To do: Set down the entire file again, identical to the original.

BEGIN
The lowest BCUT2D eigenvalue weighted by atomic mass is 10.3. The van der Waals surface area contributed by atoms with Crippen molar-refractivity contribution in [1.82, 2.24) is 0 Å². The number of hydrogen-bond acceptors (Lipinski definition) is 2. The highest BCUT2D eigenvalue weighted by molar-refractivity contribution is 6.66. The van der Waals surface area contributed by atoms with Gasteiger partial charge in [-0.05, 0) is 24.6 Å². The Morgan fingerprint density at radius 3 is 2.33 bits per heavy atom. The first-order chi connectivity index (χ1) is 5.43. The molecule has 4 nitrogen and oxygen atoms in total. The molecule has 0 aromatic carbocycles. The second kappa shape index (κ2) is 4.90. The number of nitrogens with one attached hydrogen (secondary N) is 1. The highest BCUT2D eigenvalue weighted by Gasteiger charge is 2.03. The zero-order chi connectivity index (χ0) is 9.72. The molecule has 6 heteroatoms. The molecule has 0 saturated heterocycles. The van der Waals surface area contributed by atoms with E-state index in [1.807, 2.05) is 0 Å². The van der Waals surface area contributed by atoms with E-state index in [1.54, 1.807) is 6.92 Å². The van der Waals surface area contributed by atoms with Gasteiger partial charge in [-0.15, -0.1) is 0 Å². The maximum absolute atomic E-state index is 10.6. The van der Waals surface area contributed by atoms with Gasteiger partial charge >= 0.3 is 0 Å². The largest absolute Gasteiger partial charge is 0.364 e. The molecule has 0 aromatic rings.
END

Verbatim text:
The lowest BCUT2D eigenvalue weighted by atomic mass is 10.3. The van der Waals surface area contributed by atoms with Crippen molar-refractivity contribution in [1.82, 2.24) is 0 Å². The number of hydrogen-bond acceptors (Lipinski definition) is 2. The highest BCUT2D eigenvalue weighted by molar-refractivity contribution is 6.66. The van der Waals surface area contributed by atoms with Gasteiger partial charge in [-0.05, 0) is 24.6 Å². The Morgan fingerprint density at radius 3 is 2.33 bits per heavy atom. The first-order chi connectivity index (χ1) is 5.43. The molecule has 4 nitrogen and oxygen atoms in total. The molecule has 0 aromatic carbocycles. The second kappa shape index (κ2) is 4.90. The number of nitrogens with one attached hydrogen (secondary N) is 1. The highest BCUT2D eigenvalue weighted by Gasteiger charge is 2.03. The zero-order chi connectivity index (χ0) is 9.72. The molecule has 6 heteroatoms. The molecule has 0 saturated heterocycles. The van der Waals surface area contributed by atoms with E-state index in [1.807, 2.05) is 0 Å². The van der Waals surface area contributed by atoms with E-state index in [1.54, 1.807) is 6.92 Å². The van der Waals surface area contributed by atoms with Gasteiger partial charge in [-0.15, -0.1) is 0 Å². The maximum absolute atomic E-state index is 10.6. The van der Waals surface area contributed by atoms with Gasteiger partial charge >= 0.3 is 0 Å². The largest absolute Gasteiger partial charge is 0.364 e. The molecule has 0 aromatic rings.